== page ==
strange that the Son of God should bear reproach and pain with patience for thirty years, than that the God of creation should bear all this from age to age, and as an offering from the wide world. We have only to reflect on what the blasphemer would do if God should be imbodied, and reveal himself to the eye in a form so that human hands might reach him with nails, and spears, and mock diadems, to see an illustration of what they actually did, when his Son put himself in the power of blasphemers, and refused not to die. The history of the blasphemer has shown that, if he had the power, long ago the last gem in the Creator's crown would have been plucked away; his throne would have crumbled beneath him; his sceptre been wrested from his hand; and the God of creation, like his Son in redemption, would have been suspended on a "great central" cross! When we see the patience of God toward blasphemers, our minds are never staggered by any condescension in the Redeemer. We see something in the analogy so unlike what we see among men, that we are strongly confirmed in the belief that they are a part of one great system of things.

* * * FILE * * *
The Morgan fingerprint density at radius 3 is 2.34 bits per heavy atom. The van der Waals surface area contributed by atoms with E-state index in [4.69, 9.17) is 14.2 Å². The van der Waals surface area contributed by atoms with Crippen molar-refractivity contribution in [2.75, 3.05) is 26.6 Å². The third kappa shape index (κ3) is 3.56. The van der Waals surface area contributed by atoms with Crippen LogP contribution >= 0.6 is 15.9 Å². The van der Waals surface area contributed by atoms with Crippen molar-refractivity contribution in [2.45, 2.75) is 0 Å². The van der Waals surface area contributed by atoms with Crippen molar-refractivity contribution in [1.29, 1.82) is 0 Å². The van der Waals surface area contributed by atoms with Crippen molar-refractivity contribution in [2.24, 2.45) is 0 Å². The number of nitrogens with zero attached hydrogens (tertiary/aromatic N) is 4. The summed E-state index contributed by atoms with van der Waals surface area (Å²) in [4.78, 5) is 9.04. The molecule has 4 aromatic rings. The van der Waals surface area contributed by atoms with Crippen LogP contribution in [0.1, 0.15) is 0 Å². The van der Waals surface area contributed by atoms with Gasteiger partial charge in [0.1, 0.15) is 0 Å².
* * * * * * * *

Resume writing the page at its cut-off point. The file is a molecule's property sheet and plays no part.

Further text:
We have thus presented a specimen of the nature of the argument from analogy. Our design has been to excite to inquiry, and to lead our readers to cultivate a practical acquaintance with this great work. We deem it a work of principles in theology—a work to be appreciated only by those who think for themselves, and who are willing to be at the trouble of carrying out these materials for thought into a daily practical application to the thousand difficulties which beset the path of Christians in their own private reflections, in the facts which they encounter, and in the inuendoes, jibes, and blasphemies of infidels. We know, indeed, that the argument is calculated to silence rather than convince. In our view, this is what, on this subject, is principally needed. The question, in our minds, is rather, whether we may believe